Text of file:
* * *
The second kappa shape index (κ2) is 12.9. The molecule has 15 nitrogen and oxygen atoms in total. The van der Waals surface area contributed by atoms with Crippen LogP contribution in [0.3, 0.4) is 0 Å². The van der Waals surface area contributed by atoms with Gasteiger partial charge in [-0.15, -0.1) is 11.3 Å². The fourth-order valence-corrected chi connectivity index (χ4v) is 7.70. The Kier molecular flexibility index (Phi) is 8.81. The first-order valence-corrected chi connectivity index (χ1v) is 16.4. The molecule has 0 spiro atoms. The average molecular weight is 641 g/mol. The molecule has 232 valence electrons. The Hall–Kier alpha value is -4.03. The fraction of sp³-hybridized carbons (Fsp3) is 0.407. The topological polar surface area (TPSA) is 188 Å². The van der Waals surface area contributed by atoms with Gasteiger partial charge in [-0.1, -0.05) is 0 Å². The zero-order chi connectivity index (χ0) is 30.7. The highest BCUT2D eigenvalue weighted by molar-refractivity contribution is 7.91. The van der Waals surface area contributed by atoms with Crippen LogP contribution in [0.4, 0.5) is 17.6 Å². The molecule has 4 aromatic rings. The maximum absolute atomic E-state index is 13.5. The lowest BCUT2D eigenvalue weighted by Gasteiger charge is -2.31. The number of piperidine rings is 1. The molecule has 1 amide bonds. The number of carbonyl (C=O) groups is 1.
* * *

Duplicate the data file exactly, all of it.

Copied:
The second kappa shape index (κ2) is 12.9. The molecule has 15 nitrogen and oxygen atoms in total. The van der Waals surface area contributed by atoms with Crippen LogP contribution in [0.3, 0.4) is 0 Å². The van der Waals surface area contributed by atoms with Gasteiger partial charge in [-0.15, -0.1) is 11.3 Å². The fourth-order valence-corrected chi connectivity index (χ4v) is 7.70. The Kier molecular flexibility index (Phi) is 8.81. The first-order valence-corrected chi connectivity index (χ1v) is 16.4. The molecule has 0 spiro atoms. The average molecular weight is 641 g/mol. The molecule has 232 valence electrons. The Hall–Kier alpha value is -4.03. The fraction of sp³-hybridized carbons (Fsp3) is 0.407. The topological polar surface area (TPSA) is 188 Å². The van der Waals surface area contributed by atoms with Gasteiger partial charge in [-0.1, -0.05) is 0 Å². The zero-order chi connectivity index (χ0) is 30.7. The highest BCUT2D eigenvalue weighted by molar-refractivity contribution is 7.91. The van der Waals surface area contributed by atoms with Crippen LogP contribution in [0.4, 0.5) is 17.6 Å². The molecule has 4 aromatic rings. The maximum absolute atomic E-state index is 13.5. The lowest BCUT2D eigenvalue weighted by Gasteiger charge is -2.31. The number of piperidine rings is 1. The molecule has 1 amide bonds. The number of carbonyl (C=O) groups is 1.